“I really trust [President] Anastasiades that he actually wants this to happen. Of course, he has a difficult political environment which we can all see and I also feel that there is a very strong urge now for a lot of people on the Turkish Cypriot side to get out of a very strange situation that they are now in”.
Eide said the impatience of the international community on all sides, was becoming more and more evident. “that there is a feeling that this really cannot be allowed to go on any longer, we cannot have this unresolved, because it is fundamentally unresolved”
“It`s not like neutral. It`s an open issue that has not landed and there is in principle only two ways to land which is reunification or separation”.
Eide said he wanted to maintain the optimism that the problem could be solved and this, he said, was based on a lot of conversations with a lot of people in Cyprus and elsewhere.
Regarding the introduction of confidence building measures, Eide said “they are good but my focus is not on that. My focus in the UN is the talks themselves on the substance, on the core issues, not fringe issues, because I know that if we solve all the core issues, then everything else will follow”.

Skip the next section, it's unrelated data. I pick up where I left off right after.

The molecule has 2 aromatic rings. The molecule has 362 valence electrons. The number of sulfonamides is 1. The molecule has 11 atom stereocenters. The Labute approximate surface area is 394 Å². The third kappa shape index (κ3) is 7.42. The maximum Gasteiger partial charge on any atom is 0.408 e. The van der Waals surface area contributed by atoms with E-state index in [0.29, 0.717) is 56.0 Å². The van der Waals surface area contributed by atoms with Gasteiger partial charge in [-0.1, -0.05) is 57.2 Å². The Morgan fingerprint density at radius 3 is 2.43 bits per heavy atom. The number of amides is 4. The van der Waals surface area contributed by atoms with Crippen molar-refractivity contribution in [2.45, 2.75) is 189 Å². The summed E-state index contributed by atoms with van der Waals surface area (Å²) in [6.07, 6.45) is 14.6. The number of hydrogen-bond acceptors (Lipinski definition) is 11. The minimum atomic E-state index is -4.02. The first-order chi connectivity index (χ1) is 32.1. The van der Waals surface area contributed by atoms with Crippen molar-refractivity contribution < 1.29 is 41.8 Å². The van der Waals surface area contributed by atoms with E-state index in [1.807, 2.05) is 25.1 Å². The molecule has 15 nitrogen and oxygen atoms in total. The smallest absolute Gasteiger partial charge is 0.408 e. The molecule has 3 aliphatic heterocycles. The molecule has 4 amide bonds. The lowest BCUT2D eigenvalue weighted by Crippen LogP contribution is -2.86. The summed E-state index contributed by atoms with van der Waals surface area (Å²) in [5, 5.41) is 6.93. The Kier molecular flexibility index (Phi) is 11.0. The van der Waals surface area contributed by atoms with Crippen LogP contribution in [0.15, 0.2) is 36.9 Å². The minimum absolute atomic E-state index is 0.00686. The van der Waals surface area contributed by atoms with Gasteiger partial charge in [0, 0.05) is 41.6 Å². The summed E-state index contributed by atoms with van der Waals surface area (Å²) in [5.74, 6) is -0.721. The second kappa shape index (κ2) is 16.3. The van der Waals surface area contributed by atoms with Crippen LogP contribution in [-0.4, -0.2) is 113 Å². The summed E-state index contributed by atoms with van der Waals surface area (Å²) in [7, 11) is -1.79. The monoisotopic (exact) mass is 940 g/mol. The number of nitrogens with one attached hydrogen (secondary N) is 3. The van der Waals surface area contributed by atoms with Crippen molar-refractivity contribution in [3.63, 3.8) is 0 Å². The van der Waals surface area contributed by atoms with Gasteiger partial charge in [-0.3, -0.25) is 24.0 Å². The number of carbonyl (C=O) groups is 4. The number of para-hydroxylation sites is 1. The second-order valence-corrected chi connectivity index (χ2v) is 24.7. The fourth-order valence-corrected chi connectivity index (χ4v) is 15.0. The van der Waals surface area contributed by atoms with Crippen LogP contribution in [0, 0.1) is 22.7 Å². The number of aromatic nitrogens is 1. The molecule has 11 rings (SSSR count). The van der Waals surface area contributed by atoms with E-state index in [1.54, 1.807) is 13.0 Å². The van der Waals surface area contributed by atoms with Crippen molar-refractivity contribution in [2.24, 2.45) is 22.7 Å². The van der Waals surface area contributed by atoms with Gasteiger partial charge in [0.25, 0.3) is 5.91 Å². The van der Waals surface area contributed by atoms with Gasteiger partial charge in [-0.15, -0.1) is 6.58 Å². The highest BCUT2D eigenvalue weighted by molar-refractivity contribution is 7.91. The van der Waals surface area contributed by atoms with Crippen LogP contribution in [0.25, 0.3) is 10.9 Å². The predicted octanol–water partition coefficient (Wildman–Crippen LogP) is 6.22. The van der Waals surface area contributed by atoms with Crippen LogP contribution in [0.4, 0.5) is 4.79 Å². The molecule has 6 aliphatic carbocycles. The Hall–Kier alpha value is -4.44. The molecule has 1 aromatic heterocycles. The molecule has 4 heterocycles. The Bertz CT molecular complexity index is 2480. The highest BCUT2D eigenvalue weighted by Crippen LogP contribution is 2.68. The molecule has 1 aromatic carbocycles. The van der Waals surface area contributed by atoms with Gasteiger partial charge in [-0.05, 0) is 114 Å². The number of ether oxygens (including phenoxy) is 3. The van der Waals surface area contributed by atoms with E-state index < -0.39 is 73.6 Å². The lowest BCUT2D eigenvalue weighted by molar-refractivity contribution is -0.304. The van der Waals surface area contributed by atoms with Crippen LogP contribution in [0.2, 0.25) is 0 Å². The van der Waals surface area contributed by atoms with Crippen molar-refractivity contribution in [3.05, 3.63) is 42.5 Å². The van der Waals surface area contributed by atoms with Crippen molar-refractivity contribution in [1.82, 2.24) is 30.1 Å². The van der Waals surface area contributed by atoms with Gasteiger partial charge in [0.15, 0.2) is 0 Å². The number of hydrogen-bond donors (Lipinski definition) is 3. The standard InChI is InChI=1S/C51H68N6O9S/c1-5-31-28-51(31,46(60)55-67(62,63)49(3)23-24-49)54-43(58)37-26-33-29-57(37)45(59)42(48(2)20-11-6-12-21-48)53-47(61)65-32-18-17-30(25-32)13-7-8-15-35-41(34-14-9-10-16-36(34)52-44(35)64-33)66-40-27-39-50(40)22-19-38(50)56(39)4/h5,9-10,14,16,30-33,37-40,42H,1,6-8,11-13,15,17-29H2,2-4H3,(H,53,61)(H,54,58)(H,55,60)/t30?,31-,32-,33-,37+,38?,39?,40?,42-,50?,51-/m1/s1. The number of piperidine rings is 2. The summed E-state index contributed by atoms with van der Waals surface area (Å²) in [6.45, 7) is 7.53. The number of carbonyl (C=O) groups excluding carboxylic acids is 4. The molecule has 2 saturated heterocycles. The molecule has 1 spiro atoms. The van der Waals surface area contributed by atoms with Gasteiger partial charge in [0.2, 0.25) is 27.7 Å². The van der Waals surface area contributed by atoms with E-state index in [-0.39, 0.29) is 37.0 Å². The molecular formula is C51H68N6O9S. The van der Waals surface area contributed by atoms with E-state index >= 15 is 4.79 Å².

For instance, he continued, “a unified Cyprus will be recognised by Turkey, of course, and then the ensuing state will have the same access to ports in Turkey as every other state, the hydrocarbon issue is not any longer a conflict issue but a cooperation issue because both sides already agreed that it`s a federal capacity in a new state. So, a lot of these issues are issues because of the division and will actually evaporate once a solution is found. Because they are expressions of the division.”
Asked if the core issues would be first, he said the restart of the negotiations would include “core issues, property, territory, governance and power sharing”, adding that “it is very difficult”.
He explained that there would be a meeting to declare the resumption of the talks with the leaders meeting to show they were back in business, Anastasiades and whoever is elected in the Turkish Cypriot elections on April 19 “and from then on we are taking difficult issue by difficult issue and seeing how we move forward”.
To a question as to whether there was a timeframe or deadline, Eide said “2015 is the border framework we are operating inside. I don`t want to say a particular date because the date will become a point in itself but the sooner the better. And this is also what the leaders say, they want to solve this the sooner the better”.
He said Cyprus could be could be “a stable, wealthy, interesting, positive place, an example for the world of overcoming past difficulties through peaceful negotiations”
It would also attract a lot of investments as ideal location for people who want to be engaged in the Middle East but do not want to actually be based in the Middle East”.
The island would eventually, he hoped “be able to capitalise on its natural resources and so on, and have an economy that is not driven by political decisions but by rational economic choice”
“And I think that`s a great future but you can only find it by working with other Cypriots”. (CNA